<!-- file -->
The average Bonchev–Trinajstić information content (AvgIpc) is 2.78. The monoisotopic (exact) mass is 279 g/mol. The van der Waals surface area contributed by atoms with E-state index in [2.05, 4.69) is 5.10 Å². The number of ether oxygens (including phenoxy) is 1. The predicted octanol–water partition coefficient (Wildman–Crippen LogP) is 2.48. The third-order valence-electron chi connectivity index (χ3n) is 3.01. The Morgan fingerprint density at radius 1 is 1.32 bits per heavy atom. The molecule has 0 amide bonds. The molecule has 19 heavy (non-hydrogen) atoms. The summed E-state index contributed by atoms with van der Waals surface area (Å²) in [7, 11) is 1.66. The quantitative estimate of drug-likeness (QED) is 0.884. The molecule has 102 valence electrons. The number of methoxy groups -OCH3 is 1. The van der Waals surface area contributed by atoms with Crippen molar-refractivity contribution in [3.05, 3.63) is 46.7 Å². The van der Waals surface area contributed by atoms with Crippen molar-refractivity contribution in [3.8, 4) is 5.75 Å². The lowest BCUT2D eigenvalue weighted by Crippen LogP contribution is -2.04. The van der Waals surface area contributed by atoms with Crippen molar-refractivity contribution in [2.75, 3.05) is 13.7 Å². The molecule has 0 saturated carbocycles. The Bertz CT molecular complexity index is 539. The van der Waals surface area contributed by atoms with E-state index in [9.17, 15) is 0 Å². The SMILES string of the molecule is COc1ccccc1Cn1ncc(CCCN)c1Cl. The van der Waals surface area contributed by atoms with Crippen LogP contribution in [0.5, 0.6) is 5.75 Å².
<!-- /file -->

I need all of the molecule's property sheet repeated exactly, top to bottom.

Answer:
The average Bonchev–Trinajstić information content (AvgIpc) is 2.78. The monoisotopic (exact) mass is 279 g/mol. The van der Waals surface area contributed by atoms with E-state index in [2.05, 4.69) is 5.10 Å². The number of ether oxygens (including phenoxy) is 1. The predicted octanol–water partition coefficient (Wildman–Crippen LogP) is 2.48. The third-order valence-electron chi connectivity index (χ3n) is 3.01. The Morgan fingerprint density at radius 1 is 1.32 bits per heavy atom. The molecule has 0 amide bonds. The molecule has 19 heavy (non-hydrogen) atoms. The summed E-state index contributed by atoms with van der Waals surface area (Å²) in [7, 11) is 1.66. The quantitative estimate of drug-likeness (QED) is 0.884. The molecule has 102 valence electrons. The number of methoxy groups -OCH3 is 1. The van der Waals surface area contributed by atoms with Crippen molar-refractivity contribution in [3.05, 3.63) is 46.7 Å². The van der Waals surface area contributed by atoms with Crippen molar-refractivity contribution in [3.8, 4) is 5.75 Å². The lowest BCUT2D eigenvalue weighted by Crippen LogP contribution is -2.04. The van der Waals surface area contributed by atoms with Crippen molar-refractivity contribution in [2.75, 3.05) is 13.7 Å². The molecule has 0 saturated carbocycles. The Bertz CT molecular complexity index is 539. The van der Waals surface area contributed by atoms with E-state index in [9.17, 15) is 0 Å². The SMILES string of the molecule is COc1ccccc1Cn1ncc(CCCN)c1Cl. The van der Waals surface area contributed by atoms with Crippen LogP contribution in [0.5, 0.6) is 5.75 Å².